Risk Centric Activities in Secure Software Development in Public Organisations

Risk Centric Activities in Secure Software Development in Public Organisations

Inger Anne Tøndel (Department of Computer Science, Norwegian University of Science and Technology (NTNU), Trondheim, Norway & SINTEF Digital, Trondheim, Norway), Martin Gilje Jaatun (Department of Software Engineering, Safety & Security, SINTEF Digital, Trondheim, Norway), Daniela Soares Cruzes (Department of Software Engineering, Safety & Security, SINTEF Digital, Trondheim, Norway) and Nils Brede Moe (SINTEF Digital, Trondheim, Norway)
Copyright: © 2017 |Pages: 30
DOI: 10.4018/IJSSE.2017100101
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When working with software security in a risk-centric way, development projects become equipped to make decisions on how much security to include and what type of security pays off. This article presents the results of a study made among 23 public organisations, mapping their risk-centric activities and practices, and challenges for implementing them. The authors found that their software security practices were not based on an assessment of software security risks, but rather driven by compliance. Additionally, their practices could in many cases be characterised as arbitrary, late and error driven, with limited follow up on any security issues throughout their software development projects. Based on the results of the study, the authors identified the need for improvements in three main areas: responsibilities and stakeholder cooperation; risk perception and competence; and, practical ways of doing risk analysis in agile projects.
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1. Introduction

Today, nearly all sectors of society depend on software systems to operate efficiently. As the dependency on software has grown, so have the threats towards these systems and the potential consequences of incidents. Though network security measures (such as firewalls and anti-virus software) can improve the security of the software systems, these only address the symptoms of the real problem: software that is crippled with vulnerabilities (McGraw, 2006).

Building security into the software, through adopting software security activities and measures in the development process, is a direct and effective way of dealing with cyber threats towards software systems. This, however, adds to the development time and cost, and this addition needs to be justified. Working towards 100% secure systems is not feasible, thus it is necessary to identify which part of the software is more critical regarding security and which activities will be most efficient and effective in securing the software product. Taking a risk centric approach to software security means to identify what are the major risks of the particular software that is developed, and use this knowledge of risk to guide decisions regarding software security. This is commonly recommended by current secure Software Development Lifecycles (SDLs), frameworks and maturity models (Chandra, 2008; Howard & Lipner, 2006; McGraw, 2006; McGraw et al., 2016).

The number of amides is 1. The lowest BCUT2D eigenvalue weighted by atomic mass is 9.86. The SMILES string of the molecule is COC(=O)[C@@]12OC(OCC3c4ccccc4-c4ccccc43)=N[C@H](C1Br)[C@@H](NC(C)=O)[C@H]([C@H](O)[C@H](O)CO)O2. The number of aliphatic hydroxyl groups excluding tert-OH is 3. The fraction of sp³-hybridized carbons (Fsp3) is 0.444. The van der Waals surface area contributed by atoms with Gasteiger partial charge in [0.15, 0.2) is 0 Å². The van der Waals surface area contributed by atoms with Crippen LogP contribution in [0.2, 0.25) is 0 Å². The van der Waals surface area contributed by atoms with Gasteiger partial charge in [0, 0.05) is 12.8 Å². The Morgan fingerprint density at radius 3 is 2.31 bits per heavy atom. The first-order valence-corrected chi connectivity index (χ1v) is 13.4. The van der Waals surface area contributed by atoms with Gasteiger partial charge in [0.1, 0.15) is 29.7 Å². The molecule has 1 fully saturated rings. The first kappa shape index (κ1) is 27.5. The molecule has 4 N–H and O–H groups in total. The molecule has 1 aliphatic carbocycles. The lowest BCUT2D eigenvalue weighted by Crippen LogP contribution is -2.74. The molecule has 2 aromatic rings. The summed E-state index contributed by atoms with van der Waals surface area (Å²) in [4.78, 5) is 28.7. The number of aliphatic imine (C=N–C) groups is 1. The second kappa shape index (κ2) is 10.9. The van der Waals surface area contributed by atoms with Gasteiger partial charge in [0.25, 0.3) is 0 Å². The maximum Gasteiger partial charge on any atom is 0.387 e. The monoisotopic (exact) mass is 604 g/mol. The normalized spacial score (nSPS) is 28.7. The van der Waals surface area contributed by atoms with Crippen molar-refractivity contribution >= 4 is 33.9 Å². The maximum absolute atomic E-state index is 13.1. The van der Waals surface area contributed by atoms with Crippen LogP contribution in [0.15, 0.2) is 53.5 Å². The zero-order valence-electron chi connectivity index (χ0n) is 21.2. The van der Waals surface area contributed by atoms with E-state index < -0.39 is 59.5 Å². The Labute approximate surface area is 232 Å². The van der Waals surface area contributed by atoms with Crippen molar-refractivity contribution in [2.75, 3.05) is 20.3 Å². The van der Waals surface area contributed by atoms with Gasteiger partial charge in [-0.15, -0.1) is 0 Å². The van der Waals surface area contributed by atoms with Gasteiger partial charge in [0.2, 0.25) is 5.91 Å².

In many ways, security can be considered to be in conflict with the current trend of “continuous development” (Fitzgerald & Stol, 2017), reducing efficiency by delaying delivery of new features (at least in the shorter term, though costs may be saved through having to provide fewer fixes later). Agile software development uses an iterative approach to software construction, aimed at reducing development time, and prioritising value, while improving software quality and inherently reducing risk (Cockburn and Highsmith 2001). It is clear that people issues are the most critical in agile projects and that these must be addressed if agile is to be implemented successfully (Cockburn and Highsmith 2001). Even though agile methods claim to be risk driven (Beck, 2000; Eclipse, 2016), some authors have observed that risk management has been neglected in project management of agile projects (Hijazi et al., 2012; Ibbs & Kwak, 2000; Junior et al., 2012; Raz et al., 2002). It may be more difficult to establish a working process for software security activities in agile development compared to waterfall-based development, where you could more easily have mandatory or recommended security activities for the different software development phases (ben Othmane et al., 2014; Jaatun et al., 2015; Microsoft, 2009). Oyetoyan et al. (2017) provide a brief overview of secure SDLs and conclude that traditional approaches to software security do not necessarily work well with agile development processes. Additionally, security is largely a systemic property, and with agile development it can be more of a challenge to have a complete view of the final system (ben Othmane et al., 2014). At the same time, agile development may come with some opportunities regarding security, e.g. to adapt to new security threats and to have ongoing interaction with customers about security.

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